A House panel gave a tongue-lashing to the Department of Homeland Security Wednesday before approving a $32.1 billion spending plan for the troubled agency.

The Appropriations Committee approved by voice vote the agency's budget for the fiscal year beginning Oct. 1 after quarreling over — and defeating — Democratic proposals to boost funding for port and border security and grants to emergency first-responders.

The GOP-drafted budget bill for the department would devote $19.6 billion to various border security and immigration enforcement programs, a 9 percent increase over current funding.

The bill effectively boosts the department's budget by 6 percent over current levels, but still registers about $200 million less than Bush sought, since the Appropriations panel rejected for the second year in a row a Bush administration plan to raise airline ticket taxes. The fees were to finance about $1.3 billion in additional spending by the agency.

Despite awarding the budget increase, lawmakers had harsh words for the sprawling agency, assembled from 22 different federal agencies in 2003.

"No longer will we tolerate excuses and delays due to reorganizations, personnel shortages, and poor financial management," said Homeland Security Subcommittee Chairman Hal Rogers, R-Ky. "Those days are over."

Added Martin Sabo of Minnesota, top Democratic overseer of the agency: "The bureaucratic mess is worse than I ever imagined."

Sabo sponsored an amendment, adopted by voice vote, that would give the agency authority to devise plans to boost security for the many chemical plants scattered around the United States. The amendment is likely to be knocked out of the bill during floor debate since it intrudes on the turf of the Homeland Security Committee.

Meanwhile, President Bush was expected as early as Wednesday to send Congress details about $1.9 billion in new border security funds requested in his Monday night address on immigration.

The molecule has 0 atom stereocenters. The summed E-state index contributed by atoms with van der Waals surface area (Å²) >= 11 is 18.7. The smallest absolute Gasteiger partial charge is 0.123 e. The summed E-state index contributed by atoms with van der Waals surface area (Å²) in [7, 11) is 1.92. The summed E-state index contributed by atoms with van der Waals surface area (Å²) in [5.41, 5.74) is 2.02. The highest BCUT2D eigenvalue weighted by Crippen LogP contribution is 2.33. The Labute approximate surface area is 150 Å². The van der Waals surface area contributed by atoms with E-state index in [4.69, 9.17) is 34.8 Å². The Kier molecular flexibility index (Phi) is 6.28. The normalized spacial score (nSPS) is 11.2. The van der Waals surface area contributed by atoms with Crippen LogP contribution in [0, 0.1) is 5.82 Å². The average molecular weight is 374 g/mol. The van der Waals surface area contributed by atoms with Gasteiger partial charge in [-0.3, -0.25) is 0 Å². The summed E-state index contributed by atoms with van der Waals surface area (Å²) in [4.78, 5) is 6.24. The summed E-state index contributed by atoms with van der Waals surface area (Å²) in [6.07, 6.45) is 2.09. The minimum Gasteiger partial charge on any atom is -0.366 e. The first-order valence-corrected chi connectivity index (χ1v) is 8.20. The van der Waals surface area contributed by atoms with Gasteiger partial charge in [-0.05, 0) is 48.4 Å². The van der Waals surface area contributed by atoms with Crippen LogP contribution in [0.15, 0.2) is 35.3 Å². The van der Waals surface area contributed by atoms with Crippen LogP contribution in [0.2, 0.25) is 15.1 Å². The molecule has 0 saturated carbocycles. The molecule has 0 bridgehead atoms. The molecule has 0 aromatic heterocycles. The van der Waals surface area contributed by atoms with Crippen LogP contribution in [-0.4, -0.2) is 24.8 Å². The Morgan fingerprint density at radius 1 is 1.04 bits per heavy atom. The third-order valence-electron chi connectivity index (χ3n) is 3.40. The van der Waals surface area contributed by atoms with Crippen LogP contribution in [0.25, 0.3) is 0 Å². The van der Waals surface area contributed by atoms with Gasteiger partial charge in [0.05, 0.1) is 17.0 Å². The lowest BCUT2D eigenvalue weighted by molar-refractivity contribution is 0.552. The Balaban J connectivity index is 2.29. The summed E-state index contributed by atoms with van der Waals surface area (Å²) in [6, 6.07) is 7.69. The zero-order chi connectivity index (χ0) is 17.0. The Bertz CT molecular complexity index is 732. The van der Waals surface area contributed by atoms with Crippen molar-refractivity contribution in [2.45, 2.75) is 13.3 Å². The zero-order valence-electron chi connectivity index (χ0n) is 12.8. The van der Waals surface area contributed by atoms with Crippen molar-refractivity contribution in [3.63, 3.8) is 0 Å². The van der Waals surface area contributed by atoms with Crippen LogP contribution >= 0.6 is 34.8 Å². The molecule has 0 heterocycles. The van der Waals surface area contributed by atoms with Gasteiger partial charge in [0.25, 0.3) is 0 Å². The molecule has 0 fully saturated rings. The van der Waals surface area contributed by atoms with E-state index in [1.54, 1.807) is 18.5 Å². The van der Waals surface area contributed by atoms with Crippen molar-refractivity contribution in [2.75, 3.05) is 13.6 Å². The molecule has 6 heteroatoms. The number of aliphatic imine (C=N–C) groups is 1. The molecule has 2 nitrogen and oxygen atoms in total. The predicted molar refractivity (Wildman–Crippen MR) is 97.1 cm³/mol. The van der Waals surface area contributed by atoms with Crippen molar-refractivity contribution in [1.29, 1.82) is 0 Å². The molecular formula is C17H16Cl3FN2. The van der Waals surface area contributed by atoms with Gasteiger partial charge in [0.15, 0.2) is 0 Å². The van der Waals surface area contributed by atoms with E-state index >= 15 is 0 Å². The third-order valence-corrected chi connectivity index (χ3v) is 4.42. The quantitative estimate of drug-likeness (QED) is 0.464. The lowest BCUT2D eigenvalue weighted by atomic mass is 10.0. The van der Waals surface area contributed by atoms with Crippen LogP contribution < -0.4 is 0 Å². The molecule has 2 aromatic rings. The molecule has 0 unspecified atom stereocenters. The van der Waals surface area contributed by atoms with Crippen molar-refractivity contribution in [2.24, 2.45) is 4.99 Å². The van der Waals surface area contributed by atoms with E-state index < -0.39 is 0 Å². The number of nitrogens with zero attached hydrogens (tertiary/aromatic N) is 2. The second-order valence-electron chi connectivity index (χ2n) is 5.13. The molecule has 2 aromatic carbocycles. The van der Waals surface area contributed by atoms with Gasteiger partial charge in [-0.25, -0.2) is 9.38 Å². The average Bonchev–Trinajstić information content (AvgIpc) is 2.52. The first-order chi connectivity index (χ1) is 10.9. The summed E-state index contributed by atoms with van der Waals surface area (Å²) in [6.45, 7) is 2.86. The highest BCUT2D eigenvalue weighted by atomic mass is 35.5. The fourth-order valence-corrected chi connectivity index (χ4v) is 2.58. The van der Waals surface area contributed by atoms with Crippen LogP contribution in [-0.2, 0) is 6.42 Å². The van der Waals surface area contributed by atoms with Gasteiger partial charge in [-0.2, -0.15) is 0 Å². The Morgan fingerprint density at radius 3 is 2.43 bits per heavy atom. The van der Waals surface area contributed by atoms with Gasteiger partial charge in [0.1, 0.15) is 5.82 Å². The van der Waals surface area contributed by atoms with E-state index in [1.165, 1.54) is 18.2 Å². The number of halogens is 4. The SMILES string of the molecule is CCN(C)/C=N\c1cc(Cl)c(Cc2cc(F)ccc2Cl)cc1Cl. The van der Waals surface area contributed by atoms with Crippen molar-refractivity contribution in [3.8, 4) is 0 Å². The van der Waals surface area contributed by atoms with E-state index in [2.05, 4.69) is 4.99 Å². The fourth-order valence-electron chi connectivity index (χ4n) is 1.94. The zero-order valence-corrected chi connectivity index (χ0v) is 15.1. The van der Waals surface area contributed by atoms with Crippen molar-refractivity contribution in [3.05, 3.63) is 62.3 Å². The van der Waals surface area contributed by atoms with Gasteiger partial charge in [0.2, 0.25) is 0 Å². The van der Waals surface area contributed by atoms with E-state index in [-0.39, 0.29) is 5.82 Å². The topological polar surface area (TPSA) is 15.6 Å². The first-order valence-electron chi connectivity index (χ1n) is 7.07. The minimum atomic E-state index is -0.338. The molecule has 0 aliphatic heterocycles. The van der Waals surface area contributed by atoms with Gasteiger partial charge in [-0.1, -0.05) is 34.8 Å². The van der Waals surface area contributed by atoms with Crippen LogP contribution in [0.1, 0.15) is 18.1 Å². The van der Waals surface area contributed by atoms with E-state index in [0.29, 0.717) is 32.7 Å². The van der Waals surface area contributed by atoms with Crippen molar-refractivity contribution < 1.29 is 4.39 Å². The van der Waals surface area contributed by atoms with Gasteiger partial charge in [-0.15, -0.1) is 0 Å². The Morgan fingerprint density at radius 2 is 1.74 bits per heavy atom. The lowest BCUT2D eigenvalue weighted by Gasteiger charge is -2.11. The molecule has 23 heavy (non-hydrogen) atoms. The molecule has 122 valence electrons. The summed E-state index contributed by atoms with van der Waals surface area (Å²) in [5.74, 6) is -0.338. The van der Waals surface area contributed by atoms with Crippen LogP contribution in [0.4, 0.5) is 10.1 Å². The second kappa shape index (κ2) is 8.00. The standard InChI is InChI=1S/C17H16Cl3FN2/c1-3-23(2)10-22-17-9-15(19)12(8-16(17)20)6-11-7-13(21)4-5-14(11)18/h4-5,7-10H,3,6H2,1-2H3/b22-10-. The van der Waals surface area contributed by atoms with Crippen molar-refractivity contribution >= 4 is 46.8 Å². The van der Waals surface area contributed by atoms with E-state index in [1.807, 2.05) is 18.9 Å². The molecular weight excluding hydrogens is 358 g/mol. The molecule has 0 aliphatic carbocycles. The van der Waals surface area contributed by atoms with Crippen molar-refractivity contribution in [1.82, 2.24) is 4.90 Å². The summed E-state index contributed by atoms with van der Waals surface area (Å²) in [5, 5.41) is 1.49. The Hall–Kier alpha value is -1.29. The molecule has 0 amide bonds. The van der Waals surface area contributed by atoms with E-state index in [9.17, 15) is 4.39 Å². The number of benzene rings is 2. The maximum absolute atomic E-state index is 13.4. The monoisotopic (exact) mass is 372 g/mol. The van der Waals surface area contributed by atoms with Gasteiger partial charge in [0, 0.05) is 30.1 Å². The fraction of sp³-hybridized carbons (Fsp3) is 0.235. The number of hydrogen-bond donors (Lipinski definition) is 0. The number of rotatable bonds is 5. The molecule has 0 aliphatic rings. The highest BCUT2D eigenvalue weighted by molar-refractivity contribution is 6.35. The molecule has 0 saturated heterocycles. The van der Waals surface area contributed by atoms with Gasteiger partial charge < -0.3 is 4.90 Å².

But Bush and the Senate — which included $1.9 billion in an Iraq war supplemental bill currently in House-Senate talks — have much different ideas about how to spend the extra border security funds. The Senate focuses on capital investment such as new helicopters, vehicles and boats for the Border Patrol and the Coast Guard.

Of Bush's request, about $1 billion is expected to go toward National Guard deployments and for new Border Patrol agents.

In all, the House plan approved Wednesday would spend $4.2 billion on ports security in the upcoming budget year — a 12 percent increase. The Senate has yet to write a companion bill.

The House measure includes:

—$2 billion for Coast Guard port and waterway security.

—$2.6 billion for airline passenger and baggage screeners.

—$1.7 billion for ship cargo inspection and trade operations, combined with a mandate to double the amount of cargo currently screened.

—$178 million for nuclear detectors.

—$139 million to expand security programs to 58 foreign seaports.

The plans would provide $200 million in port grants for security programs — half of what would be required annually under a port security bill that the House overwhelmingly approved earlier this month.

The spending plans also would provide nearly $20 billion for border protection, $3.2 billion for emergency responders, and $6.5 billion for the Federal Emergency Management Agency and other disaster preparedness programs.

Meanwhile, Rogers earmarked $41 million for an agency data center that would mirror information processing work done at a northern Mississippi facility obtained by Senate Appropriations Committee Chairman Thad Cochran, R-Miss. He hopes it will eventually be located in his eastern Kentucky district.

The House panel subsequently approved a $30 billion spending bill for the Energy Department, but not before lawmakers made more cuts in a Bush administration proposal to resume fuel reprocessing in the commercial nuclear industry.

The reprocessing initiative was slashed by $150 million earlier this week and the full Appropriations Committee cut it by another $30 million Wednesday. The Energy Department had sought $250 million as an initial installment for the 2007 fiscal year.

The legislation provides funds for Energy Department activities and Army Corps of Engineers water projects.